A POSTnote on mental health impacts of COVID-19 on healthcare workers and carers will outline the short and long-term mental health impacts of COVID-19 on this group. It will review policy approaches and support services dedicated to supporting healthcare worker mental health, with focus on special measures implemented during a pandemic. Work currently in production.

  • Work programme

    A POSTnote on living organ donation will set out the scale and nature of living donation in the UK and analyse the policies set out in government strategy to increase living donor activity. It will seek to explore the ethical frameworks around donation relating to altruism, autonomy and reciprocity, and the ethical principles that guide clinical teams. The note will also explore how the change to an opt-out consent system for deceased donors might influence living donation. The role of social media in finding donors is also topical, as recipients seek suitable donors outside the NHS transplant system. Websites that seek to match donors and recipients, some of which charge recipients a fee to register, are a recent development in the UK; guidelines advise clinical centres not to proceed with such cases. Provisional start date: November 2020.

  • Rapid response

    An infected person produces respiratory droplets when talking, coughing and sneezing. These are responsible for the transmission of virus between people. Droplets can travel up to 2m, with finer aerosols containing smaller viral particles travelling even further. Numerous complex and interacting factors influence how they move and settle onto surfaces, and how infectious they are. The further away a person is, the fewer droplets they will be exposed to and so their risk of being infected with the virus reduces. The advice on 2 m distancing is a risk assessment based on relative not absolute risk; 2 m does not represent zero risk. Measures to mitigate the increased risk of reducing physical distancing include ventilation, physical barriers (screens and face coverings), reduced building occupancy and enhanced cleaning. These will vary according to the context. The wider range of social distancing practices will need to be maintained to contain viral transmission even if the 2 m advice changes. Social distancing and other public health measures are likely to be needed long-term, until a vaccine or more effective treatments for COVID-19 are available. There are numerous knowledge gaps about SARS-CoV-2 transmission; research to address them will inform policy-making.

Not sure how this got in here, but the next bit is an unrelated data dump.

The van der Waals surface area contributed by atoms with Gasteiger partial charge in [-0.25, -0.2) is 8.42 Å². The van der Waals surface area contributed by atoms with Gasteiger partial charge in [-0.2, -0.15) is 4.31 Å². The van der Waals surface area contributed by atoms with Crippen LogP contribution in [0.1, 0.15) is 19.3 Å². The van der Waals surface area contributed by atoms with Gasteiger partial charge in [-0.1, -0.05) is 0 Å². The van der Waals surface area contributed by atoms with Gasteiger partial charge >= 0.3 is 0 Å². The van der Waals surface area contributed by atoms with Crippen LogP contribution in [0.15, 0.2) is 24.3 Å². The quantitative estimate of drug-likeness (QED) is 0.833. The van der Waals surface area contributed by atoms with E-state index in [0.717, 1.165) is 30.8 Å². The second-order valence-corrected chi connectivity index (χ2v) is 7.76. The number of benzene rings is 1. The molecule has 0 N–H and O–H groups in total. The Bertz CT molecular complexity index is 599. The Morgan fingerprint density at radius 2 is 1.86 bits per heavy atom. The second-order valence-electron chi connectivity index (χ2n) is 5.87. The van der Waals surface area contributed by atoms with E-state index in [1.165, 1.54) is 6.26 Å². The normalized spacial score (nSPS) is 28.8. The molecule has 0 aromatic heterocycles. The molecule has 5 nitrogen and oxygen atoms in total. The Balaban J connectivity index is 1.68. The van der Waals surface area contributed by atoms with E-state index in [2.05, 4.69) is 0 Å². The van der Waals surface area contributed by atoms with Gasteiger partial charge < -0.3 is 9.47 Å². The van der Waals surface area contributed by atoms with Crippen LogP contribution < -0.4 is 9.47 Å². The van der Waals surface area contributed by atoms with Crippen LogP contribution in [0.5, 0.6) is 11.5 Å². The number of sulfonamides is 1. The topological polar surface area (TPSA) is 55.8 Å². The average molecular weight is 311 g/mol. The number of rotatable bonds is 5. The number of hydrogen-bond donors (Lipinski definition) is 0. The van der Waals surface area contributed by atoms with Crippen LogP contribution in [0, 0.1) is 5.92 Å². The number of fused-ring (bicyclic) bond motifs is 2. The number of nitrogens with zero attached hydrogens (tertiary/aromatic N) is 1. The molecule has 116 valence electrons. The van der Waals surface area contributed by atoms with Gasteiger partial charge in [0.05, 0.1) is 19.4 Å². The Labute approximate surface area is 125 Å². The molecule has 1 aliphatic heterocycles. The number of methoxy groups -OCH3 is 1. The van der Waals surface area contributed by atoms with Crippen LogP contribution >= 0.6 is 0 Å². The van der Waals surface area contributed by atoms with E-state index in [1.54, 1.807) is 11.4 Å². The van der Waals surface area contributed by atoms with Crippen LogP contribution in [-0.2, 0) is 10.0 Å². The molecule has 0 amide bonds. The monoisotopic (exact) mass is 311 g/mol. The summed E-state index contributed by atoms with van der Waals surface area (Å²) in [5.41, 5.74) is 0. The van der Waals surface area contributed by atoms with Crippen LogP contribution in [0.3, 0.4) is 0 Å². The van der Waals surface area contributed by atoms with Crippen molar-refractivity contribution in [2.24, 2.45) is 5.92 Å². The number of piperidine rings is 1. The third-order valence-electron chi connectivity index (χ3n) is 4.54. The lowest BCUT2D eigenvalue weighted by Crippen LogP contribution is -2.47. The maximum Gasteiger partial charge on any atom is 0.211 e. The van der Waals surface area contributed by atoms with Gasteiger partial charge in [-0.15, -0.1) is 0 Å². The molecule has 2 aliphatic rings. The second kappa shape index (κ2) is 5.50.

• POSTnote

    There is increasing interest in using machine learning to automatically analyse remote sensing data and increase our understanding of complex environmental systems. While there are benefits from this approach, there are also some barriers to its use. This POSTnote examines the value of these approaches, and the technical and ethical challenges for wider implementation.

  • Rapid response

    There is insufficient scientific evidence to know whether the presence of SARS-CoV-2 antibodies confers protection from subsequent infections, and if so at what level. Antibodies are only one part of the immune response to infection. Tests that detect SARS-CoV-2 antibodies are available. They can determine whether someone has had COVID-19. Tests can reveal those who are unaware that they had COVID-19 because they had mild or no symptoms. Test samples must be analysed in a laboratory – no home tests are authorised for use in the UK. The Government provides antibody tests for NHS and social care staff, hospital patients and care home residents. Commercial test kits are available for private use. These are of varying quality and results must be interpreted with caution. A positive test does not necessarily mean that someone will be protected from subsequent infections. There are concerns that access to private tests of variable quality will discourage the public from practising effective public health measures. Antibody tests are an important tool to understand the spread of the virus and how many people in a population have been infected. They are being used in infection surveillance surveys in the UK and elsewhere.